Once eyed as part of the baseball stadium proposal in Shockoe Bottom, the former Weiman’s Bakery property at 127 N. 17th St. is being pitched for a 12-story tower.
Developer Louis Salomonsky filed plans with the city Friday for a redevelopment of the roughly half-acre site.
Plans call for an approximately 124-foot tower with 145 apartments at the corner of 17th and East Grace Street. The building would rise beside the existing Weiman’s structure, which would be incorporated into the development.
The rest of the site would be filled with a new two-story parking deck with commercial storefronts along 17th Street. The development would include a total of 85 parking spaces.
Called the Bakery Loft Apartments, the proposal comes three years after Salomonsky had the former industrial site rezoned to TOD-1 Transit-Oriented Nodal District, a zoning classification allowing greater building heights and density in areas in the vicinity of the Pulse rapid-transit bus line.
At the time of the rezoning, Salomonsky said he was considering several options for the property, including a mixed-use development, a hotel and an outpatient facility for VCU Medical Center.
Reached Friday, he described the proposal as an apartment-hotel hybrid that could involve setting aside some units as short-term rentals.
“I’m talking with various sources about furnishing some of the upper floors to rent short-term,” Salomonsky said.
Plans filed with the city show the tower would adjoin the Weiman’s building, which would be rehabbed and converted into a two-story commons area connecting to the tower’s front lobby. A rendering shows a rooftop space on top of the Weiman’s building, and an open-air patio overlooking the street corner.
Access to the adjoining parking deck would divide the main building with a two-story commercial structure fronting 17th. Plans show a leasing office at one end and additional commercial space. A space for a sculpture, mural and plantings would be set aside next to the parking deck entrance.
The first floor of the tower would include a fitness center, and plans show a cafe above that with additional commercial space facing Grace Street.
Salomonsky’s SWA Architects is designing the project, which would be developed by Historic Housing, the Shockoe Bottom-based firm that he leads with business partner David White.
The company’s other developments in the area include a three-building mixed-use conversion along East Franklin Street, and its redevelopment of the former Philip Morris warehouse complex that includes the Overview River Side and City Side apartments, where its Main Street Realty property management arm also is based.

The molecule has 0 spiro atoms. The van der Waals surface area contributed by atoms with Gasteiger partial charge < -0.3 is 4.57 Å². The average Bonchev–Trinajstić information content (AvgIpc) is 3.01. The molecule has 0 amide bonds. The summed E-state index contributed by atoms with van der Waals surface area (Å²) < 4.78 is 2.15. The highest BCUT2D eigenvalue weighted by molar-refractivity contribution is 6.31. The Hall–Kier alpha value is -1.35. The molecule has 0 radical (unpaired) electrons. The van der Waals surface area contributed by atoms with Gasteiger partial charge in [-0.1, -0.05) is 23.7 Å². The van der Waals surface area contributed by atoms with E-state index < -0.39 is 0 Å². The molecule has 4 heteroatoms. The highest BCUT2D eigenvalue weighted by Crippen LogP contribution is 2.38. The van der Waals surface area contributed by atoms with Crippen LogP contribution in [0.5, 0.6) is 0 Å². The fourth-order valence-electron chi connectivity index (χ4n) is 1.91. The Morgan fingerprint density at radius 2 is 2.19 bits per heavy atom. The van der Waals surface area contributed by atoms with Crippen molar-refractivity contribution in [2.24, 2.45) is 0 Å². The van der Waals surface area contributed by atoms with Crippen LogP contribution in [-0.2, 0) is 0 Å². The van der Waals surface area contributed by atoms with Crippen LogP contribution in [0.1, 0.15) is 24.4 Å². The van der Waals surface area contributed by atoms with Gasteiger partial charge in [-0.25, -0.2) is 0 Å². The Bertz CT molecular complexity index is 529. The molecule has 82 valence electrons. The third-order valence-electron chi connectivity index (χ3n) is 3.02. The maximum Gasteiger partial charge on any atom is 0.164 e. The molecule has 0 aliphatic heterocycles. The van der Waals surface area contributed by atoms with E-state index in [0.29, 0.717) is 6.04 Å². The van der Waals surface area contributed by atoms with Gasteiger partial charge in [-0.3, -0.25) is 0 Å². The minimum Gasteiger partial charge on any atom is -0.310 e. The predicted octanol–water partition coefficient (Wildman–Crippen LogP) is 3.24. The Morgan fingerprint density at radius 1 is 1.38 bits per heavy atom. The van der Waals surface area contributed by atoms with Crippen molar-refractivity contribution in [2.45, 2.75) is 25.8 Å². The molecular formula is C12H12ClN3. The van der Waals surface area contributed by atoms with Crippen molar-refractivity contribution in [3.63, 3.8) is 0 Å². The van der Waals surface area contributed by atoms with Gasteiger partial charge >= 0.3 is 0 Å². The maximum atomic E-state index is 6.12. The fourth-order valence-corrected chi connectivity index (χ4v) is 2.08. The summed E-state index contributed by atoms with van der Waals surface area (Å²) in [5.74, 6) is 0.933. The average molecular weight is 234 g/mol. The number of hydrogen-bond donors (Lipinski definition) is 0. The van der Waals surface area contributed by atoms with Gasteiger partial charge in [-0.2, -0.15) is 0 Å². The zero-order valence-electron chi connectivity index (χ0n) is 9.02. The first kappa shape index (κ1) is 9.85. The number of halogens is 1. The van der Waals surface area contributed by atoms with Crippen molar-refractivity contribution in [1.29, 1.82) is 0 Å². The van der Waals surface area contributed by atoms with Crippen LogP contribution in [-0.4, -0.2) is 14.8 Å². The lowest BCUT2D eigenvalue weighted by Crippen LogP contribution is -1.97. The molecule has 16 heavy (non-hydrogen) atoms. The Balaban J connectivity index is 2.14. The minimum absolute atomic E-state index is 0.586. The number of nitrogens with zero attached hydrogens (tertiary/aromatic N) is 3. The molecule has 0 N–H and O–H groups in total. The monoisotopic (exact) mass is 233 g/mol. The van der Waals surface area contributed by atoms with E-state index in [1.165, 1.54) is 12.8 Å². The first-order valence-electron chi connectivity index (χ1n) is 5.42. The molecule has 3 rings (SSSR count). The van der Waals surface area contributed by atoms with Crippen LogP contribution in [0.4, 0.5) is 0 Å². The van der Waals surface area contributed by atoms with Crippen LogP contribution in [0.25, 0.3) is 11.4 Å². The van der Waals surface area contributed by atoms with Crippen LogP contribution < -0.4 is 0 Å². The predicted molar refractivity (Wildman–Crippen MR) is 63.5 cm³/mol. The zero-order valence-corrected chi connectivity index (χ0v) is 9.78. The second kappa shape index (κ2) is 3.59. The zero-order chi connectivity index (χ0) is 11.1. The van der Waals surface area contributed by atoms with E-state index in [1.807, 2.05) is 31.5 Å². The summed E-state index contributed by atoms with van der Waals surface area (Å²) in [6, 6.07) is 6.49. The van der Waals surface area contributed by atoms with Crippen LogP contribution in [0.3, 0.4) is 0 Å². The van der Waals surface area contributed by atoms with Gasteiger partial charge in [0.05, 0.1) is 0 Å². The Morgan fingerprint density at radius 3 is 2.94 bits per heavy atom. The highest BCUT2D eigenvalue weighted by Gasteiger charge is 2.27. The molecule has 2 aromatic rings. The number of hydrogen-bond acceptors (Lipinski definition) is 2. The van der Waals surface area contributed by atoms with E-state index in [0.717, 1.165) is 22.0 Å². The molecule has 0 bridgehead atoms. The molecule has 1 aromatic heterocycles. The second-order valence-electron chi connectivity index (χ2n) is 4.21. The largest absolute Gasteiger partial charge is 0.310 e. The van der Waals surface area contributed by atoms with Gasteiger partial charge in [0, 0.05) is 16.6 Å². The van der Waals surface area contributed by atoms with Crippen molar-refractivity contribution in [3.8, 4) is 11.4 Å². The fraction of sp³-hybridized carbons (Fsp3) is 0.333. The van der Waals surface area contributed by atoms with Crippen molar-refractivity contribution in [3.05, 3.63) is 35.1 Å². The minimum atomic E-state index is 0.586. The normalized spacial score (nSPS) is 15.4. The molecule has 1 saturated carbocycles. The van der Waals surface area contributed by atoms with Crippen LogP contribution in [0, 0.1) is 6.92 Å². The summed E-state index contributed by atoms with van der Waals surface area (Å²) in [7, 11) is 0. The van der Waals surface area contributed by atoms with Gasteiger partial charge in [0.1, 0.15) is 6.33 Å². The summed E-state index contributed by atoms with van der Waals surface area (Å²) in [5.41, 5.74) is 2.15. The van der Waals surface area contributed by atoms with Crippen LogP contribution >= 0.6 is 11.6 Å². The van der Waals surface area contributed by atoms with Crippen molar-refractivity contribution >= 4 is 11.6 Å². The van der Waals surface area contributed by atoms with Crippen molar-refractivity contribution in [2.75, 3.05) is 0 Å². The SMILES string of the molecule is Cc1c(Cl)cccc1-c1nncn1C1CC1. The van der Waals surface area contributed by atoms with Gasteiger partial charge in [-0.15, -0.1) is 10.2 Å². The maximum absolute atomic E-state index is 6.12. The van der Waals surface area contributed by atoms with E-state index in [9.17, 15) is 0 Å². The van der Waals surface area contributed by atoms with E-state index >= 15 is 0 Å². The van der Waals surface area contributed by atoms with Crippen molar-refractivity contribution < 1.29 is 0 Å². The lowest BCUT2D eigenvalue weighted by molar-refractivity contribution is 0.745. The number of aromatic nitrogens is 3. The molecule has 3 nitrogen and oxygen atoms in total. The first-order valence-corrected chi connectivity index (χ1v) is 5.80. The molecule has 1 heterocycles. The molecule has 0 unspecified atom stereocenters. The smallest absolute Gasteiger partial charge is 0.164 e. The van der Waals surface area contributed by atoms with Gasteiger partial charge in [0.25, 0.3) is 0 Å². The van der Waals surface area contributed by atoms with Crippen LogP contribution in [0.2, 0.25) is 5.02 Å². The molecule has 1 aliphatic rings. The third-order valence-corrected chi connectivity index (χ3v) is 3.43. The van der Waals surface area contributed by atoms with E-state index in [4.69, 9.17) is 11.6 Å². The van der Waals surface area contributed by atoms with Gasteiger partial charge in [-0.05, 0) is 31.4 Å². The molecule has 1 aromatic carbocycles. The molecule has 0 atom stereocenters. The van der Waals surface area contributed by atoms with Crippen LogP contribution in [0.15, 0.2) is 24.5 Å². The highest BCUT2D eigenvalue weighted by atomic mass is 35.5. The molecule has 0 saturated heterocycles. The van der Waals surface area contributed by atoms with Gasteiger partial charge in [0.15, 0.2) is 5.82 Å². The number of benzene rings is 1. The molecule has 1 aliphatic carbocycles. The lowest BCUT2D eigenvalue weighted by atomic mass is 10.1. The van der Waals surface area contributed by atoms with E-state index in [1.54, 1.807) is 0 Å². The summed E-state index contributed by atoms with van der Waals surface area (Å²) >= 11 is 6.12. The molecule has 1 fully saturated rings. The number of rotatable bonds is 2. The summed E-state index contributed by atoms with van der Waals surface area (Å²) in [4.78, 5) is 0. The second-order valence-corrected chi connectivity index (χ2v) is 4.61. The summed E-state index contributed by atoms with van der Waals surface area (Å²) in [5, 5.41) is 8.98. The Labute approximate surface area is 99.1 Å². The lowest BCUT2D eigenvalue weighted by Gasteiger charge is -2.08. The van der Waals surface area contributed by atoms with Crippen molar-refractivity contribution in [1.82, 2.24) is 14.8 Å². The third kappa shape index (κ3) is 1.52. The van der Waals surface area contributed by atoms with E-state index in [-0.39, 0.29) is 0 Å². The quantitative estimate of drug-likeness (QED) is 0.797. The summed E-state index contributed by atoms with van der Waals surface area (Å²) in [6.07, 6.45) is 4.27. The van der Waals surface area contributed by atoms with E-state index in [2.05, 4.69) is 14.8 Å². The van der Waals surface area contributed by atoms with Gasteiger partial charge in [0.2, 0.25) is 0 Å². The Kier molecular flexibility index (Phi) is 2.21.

The Bakery Loft Apartments plan is under review by city planners. Lory Markham with Markham Planning is representing Salomonsky in the process.
The 8,800-square-foot Weiman’s building housed the bakery for seven decades, from 1945 until it closed in 2013. The Weiman family put the property on the market two months later, and Salomonsky and White purchased it the following year for $1.87 million.
The proposal for the property comes as other nearby land is being positioned for potential development.
Just west and north of the Weiman’s site, land owned by the family behind the former Loving’s Produce Co. is being eyed by the city for acquisition as part of its planned slavery commemorative site. Those parcels are likewise within an area that was twice pitched for a mixed-use development that would have included a baseball stadium to replace the aging Diamond.
North of Broad Street, a roughly 5-acre site also owned by the Lovings is planned for a mixed-use development that could include a grocery store. A request for TOD-1 zoning for that property, at 300 and 400 Oliver Hill Way, was granted approval from the City Council Monday night after receiving Planning Commission support last week.
TOD zoning also is being sought for a half-acre plot at 1801 E. Main St. that sold in November. The commission is scheduled to consider that request at its May 17 meeting after deferring it in April.